Keep that momentum going
Keep that momentum going
How to maintain your great reputation through fast growth
Congratulations—your company is growing at warp speed.
Now you need a public relations program that grows with it, supporting your business goals and building a strong, resilient reputation.
Megan Deisler is Vice President of Public Relations at Berg & Associates. We’re a certified women-owned business and award-winning PR agency with a growing roster of premier clients in technology, financial services, health care, education, and manufacturing.
A PR veteran, Deisler got her career start working on Capitol Hill as a press intern for a former U.S. Senator from Oregon and then as deputy press secretary for a former U.S. Senator from Minnesota. She honed her craft at a Pacific Northwest public affairs firm and as a corporate public relations strategist for a large Northwest hospital system before joining Berg & Associates.
Deisler shares her insights on establishing a public relations program that will win the trust and goodwill of your community and support and accelerate your long-term growth.
What is the value of PR for a fast-growing company?
A PR program is a powerful tool for building trust with customers, employees and talent pools, investors, partners, and other people who matter to your business. Through public relations, companies establish trust and positive relationships with communities. At its heart, PR is about storytelling. Stories can cut through the constant barrage of information and noise we’re exposed to every day, delivering messages and meaning that resonate and leave lasting impressions.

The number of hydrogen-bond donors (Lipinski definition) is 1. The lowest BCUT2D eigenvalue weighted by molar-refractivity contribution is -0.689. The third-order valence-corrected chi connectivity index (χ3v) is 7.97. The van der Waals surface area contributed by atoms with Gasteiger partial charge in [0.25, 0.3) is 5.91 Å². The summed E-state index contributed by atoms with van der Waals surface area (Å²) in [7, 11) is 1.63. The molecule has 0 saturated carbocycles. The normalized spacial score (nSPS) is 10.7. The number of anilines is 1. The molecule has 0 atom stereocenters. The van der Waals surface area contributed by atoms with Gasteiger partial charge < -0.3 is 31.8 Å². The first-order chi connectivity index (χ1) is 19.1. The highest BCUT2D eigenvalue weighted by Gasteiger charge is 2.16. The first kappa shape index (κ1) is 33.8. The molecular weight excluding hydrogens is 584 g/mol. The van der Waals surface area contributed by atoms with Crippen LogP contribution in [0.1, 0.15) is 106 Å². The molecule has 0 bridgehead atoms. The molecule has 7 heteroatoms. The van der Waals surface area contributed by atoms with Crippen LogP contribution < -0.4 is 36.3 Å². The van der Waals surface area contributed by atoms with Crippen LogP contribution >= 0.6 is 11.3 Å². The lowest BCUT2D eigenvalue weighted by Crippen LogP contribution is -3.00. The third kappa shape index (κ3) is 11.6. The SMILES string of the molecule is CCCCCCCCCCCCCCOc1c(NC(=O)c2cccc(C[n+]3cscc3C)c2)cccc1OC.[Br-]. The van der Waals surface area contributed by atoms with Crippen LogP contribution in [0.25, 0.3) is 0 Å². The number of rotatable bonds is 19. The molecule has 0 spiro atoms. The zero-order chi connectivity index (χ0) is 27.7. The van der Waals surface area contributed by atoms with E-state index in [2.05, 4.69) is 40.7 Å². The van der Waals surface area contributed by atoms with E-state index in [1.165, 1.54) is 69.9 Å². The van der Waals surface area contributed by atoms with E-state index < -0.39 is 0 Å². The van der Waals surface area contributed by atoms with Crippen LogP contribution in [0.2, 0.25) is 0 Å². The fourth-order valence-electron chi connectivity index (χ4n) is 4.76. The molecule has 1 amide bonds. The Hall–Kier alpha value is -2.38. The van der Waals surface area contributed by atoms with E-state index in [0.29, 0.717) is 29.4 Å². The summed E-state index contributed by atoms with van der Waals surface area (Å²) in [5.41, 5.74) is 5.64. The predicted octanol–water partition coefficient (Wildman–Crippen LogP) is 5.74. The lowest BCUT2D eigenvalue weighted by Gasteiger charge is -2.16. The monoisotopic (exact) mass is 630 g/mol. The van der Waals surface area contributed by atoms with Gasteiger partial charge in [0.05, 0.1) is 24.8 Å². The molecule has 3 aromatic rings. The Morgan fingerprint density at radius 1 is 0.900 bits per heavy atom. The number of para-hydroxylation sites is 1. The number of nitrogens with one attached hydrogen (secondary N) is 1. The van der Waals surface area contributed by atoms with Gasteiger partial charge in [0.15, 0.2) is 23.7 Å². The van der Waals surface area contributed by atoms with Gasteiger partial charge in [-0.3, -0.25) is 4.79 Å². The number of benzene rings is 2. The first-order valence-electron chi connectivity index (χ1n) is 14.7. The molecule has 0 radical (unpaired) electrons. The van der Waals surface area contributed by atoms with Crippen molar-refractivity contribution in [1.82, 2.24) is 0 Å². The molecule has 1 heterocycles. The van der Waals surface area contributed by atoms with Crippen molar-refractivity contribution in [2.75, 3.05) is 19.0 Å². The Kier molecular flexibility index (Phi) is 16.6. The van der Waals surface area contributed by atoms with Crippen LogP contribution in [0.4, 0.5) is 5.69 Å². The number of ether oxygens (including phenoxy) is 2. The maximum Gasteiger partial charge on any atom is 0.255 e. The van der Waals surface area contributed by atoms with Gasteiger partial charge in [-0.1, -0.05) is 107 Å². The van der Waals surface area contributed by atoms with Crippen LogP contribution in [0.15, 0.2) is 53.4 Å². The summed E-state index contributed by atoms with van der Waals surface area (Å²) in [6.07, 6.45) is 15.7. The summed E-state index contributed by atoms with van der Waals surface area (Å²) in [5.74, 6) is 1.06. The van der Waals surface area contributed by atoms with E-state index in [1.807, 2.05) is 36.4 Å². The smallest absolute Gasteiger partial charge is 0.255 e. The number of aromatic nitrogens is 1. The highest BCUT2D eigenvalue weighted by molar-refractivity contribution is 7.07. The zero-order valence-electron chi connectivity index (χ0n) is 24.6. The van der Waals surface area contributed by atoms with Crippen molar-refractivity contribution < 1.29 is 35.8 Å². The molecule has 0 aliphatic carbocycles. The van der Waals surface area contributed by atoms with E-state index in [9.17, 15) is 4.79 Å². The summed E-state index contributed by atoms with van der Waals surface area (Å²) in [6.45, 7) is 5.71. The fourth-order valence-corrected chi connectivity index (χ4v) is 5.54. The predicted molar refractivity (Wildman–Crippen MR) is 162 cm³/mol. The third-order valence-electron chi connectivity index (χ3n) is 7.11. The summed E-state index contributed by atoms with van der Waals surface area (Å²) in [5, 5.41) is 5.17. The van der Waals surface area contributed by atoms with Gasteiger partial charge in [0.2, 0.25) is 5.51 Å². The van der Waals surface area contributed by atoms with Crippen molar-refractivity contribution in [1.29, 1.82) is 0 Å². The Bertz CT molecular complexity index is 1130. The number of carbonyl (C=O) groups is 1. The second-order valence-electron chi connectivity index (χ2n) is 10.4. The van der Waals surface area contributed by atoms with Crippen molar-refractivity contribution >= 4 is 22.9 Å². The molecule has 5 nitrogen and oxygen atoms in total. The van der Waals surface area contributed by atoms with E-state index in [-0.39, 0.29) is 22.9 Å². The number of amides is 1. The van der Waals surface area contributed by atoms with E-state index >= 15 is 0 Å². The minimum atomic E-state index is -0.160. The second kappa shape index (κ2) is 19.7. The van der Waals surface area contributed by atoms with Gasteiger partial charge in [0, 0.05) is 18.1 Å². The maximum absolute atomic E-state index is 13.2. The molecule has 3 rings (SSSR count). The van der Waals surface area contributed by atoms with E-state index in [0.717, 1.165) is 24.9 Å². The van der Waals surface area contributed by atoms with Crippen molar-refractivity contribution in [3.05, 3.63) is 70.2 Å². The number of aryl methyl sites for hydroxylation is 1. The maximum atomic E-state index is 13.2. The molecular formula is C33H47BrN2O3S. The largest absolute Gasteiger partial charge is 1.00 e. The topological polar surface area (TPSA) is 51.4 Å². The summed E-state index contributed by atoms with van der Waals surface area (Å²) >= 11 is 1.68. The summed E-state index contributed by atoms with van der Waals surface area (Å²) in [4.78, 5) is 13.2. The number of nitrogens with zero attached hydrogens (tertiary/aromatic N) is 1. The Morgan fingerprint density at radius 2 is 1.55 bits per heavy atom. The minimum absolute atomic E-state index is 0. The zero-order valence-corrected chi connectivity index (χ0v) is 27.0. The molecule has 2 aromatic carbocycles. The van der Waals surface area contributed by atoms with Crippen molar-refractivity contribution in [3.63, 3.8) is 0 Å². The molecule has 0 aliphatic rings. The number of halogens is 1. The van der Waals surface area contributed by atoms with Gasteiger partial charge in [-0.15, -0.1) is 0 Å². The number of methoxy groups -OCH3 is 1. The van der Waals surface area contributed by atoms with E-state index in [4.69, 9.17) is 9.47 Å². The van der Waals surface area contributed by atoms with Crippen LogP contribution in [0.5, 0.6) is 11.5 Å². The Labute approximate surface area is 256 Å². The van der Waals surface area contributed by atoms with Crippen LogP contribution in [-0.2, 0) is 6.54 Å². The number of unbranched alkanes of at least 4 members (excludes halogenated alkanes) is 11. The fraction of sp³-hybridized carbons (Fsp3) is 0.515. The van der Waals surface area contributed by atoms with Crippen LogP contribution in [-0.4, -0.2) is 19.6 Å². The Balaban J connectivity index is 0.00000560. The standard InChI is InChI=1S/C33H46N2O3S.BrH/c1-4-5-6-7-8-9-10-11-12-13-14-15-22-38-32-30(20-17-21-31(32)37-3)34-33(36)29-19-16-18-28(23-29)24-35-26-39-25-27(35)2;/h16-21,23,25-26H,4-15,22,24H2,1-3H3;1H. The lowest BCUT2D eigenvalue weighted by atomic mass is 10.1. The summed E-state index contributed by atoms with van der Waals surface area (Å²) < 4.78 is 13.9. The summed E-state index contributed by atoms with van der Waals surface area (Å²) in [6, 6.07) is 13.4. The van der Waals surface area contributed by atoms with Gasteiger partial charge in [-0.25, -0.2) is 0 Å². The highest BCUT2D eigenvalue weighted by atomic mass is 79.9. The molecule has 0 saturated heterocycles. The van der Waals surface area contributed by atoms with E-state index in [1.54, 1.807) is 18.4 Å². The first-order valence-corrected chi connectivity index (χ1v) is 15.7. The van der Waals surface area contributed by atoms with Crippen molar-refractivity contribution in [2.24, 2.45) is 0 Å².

You can surface those stories in a variety of channels and tactics, from media relations and employee and executive communications to content marketing and crisis management. There are plenty of ways to build goodwill and a resilient reputation that can weather challenging times.Difficult cycles come and go in business; over time, PR can bring balance to the narrative about your company.
What should decision-makers look for in a PR firm?
A great PR agency makes your life easier. Its team members are easy to work with. They are responsive, proactive and accountable for results.
A great PR agency is committed to your success. They understand your business and the relationship between your company’s values and its voice and story. They believe in your mission or purpose, in your potential and your people. When it comes to betting on your future, they’re all in.
An effective PR agency is full of ideas and brimming with tactical know-how. They have a command of public relations planning, a commitment to rigorous measurement and reporting, and are constantly evolving and innovating their strategies to push the envelope, set ambitious goals and deliver a return on your investment.
Top PR firms manage relationships well. They will cultivate relationships throughout your organization and will open lines of communications with your front-line employees to regularly surface story ideas. And they take media preparation seriously, boosting your confidence by giving you high-quality talk tracks and practice sessions, and teaching you effective interview techniques.
Your agency must be tenacious and creative. High-quality firms are always researching the market and the media. Anyone can put a release on the newswire; not everyone will take the time to match your great story with the perfect reporter or outlet at exactly the right time. Good PR firms follow up on ideas that are not getting traction and look for new angles to generate interest.